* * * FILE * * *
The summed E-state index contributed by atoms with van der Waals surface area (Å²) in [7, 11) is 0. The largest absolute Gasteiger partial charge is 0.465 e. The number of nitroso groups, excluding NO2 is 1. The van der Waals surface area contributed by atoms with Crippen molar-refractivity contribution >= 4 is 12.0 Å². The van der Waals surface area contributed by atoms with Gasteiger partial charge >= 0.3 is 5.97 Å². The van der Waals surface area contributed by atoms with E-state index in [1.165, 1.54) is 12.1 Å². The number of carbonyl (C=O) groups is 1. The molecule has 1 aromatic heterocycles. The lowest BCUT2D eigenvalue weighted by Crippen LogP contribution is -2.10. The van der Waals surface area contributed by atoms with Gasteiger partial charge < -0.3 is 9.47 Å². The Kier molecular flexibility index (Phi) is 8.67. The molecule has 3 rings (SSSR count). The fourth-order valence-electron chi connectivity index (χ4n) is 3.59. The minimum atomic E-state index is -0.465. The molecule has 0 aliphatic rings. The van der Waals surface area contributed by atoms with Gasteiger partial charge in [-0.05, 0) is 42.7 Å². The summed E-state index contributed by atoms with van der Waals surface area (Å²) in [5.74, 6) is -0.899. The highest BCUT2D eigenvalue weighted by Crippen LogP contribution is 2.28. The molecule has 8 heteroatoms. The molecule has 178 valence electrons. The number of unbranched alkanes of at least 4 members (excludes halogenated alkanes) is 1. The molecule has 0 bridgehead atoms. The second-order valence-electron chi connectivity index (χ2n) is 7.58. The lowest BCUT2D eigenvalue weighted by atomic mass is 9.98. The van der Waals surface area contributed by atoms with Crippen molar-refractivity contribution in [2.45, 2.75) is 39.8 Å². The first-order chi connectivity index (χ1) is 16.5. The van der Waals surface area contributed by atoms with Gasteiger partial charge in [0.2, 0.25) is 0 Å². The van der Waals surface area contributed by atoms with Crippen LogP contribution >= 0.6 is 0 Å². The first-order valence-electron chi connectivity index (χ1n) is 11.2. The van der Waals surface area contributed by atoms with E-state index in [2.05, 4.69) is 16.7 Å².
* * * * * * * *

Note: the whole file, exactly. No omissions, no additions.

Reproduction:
The summed E-state index contributed by atoms with van der Waals surface area (Å²) in [7, 11) is 0. The largest absolute Gasteiger partial charge is 0.465 e. The number of nitroso groups, excluding NO2 is 1. The van der Waals surface area contributed by atoms with Crippen molar-refractivity contribution >= 4 is 12.0 Å². The van der Waals surface area contributed by atoms with Gasteiger partial charge >= 0.3 is 5.97 Å². The van der Waals surface area contributed by atoms with E-state index in [1.165, 1.54) is 12.1 Å². The number of carbonyl (C=O) groups is 1. The molecule has 1 aromatic heterocycles. The lowest BCUT2D eigenvalue weighted by Crippen LogP contribution is -2.10. The van der Waals surface area contributed by atoms with Gasteiger partial charge < -0.3 is 9.47 Å². The Kier molecular flexibility index (Phi) is 8.67. The molecule has 3 rings (SSSR count). The fourth-order valence-electron chi connectivity index (χ4n) is 3.59. The minimum atomic E-state index is -0.465. The molecule has 0 aliphatic rings. The van der Waals surface area contributed by atoms with Gasteiger partial charge in [-0.05, 0) is 42.7 Å². The summed E-state index contributed by atoms with van der Waals surface area (Å²) in [5.74, 6) is -0.899. The highest BCUT2D eigenvalue weighted by Crippen LogP contribution is 2.28. The molecule has 8 heteroatoms. The molecule has 178 valence electrons. The number of unbranched alkanes of at least 4 members (excludes halogenated alkanes) is 1. The molecule has 0 bridgehead atoms. The second-order valence-electron chi connectivity index (χ2n) is 7.58. The lowest BCUT2D eigenvalue weighted by atomic mass is 9.98. The van der Waals surface area contributed by atoms with Crippen molar-refractivity contribution in [2.45, 2.75) is 39.8 Å². The first-order chi connectivity index (χ1) is 16.5. The van der Waals surface area contributed by atoms with Gasteiger partial charge in [0.2, 0.25) is 0 Å². The van der Waals surface area contributed by atoms with Crippen LogP contribution >= 0.6 is 0 Å². The first-order valence-electron chi connectivity index (χ1n) is 11.2. The van der Waals surface area contributed by atoms with E-state index in [2.05, 4.69) is 16.7 Å².